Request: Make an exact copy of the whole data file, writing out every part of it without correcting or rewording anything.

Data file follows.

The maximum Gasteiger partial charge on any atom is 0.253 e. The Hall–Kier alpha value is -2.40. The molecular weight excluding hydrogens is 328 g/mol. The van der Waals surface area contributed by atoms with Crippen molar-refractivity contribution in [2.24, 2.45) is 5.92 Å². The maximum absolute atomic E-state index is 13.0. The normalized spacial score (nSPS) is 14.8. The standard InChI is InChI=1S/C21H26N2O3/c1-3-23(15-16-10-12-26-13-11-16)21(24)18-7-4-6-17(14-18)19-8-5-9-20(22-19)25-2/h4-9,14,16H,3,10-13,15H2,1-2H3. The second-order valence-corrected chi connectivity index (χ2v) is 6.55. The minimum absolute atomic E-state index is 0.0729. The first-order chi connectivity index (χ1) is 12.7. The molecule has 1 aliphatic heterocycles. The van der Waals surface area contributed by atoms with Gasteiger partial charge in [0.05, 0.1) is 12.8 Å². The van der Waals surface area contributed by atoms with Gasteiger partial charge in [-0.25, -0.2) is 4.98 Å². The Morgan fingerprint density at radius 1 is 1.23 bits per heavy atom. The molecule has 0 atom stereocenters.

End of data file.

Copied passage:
The maximum Gasteiger partial charge on any atom is 0.253 e. The Hall–Kier alpha value is -2.40. The molecular weight excluding hydrogens is 328 g/mol. The van der Waals surface area contributed by atoms with Crippen molar-refractivity contribution in [2.24, 2.45) is 5.92 Å². The maximum absolute atomic E-state index is 13.0. The normalized spacial score (nSPS) is 14.8. The standard InChI is InChI=1S/C21H26N2O3/c1-3-23(15-16-10-12-26-13-11-16)21(24)18-7-4-6-17(14-18)19-8-5-9-20(22-19)25-2/h4-9,14,16H,3,10-13,15H2,1-2H3. The second-order valence-corrected chi connectivity index (χ2v) is 6.55. The minimum absolute atomic E-state index is 0.0729. The first-order chi connectivity index (χ1) is 12.7. The molecule has 1 aliphatic heterocycles. The van der Waals surface area contributed by atoms with Gasteiger partial charge in [0.05, 0.1) is 12.8 Å². The van der Waals surface area contributed by atoms with Gasteiger partial charge in [-0.25, -0.2) is 4.98 Å². The Morgan fingerprint density at radius 1 is 1.23 bits per heavy atom. The molecule has 0 atom stereocenters.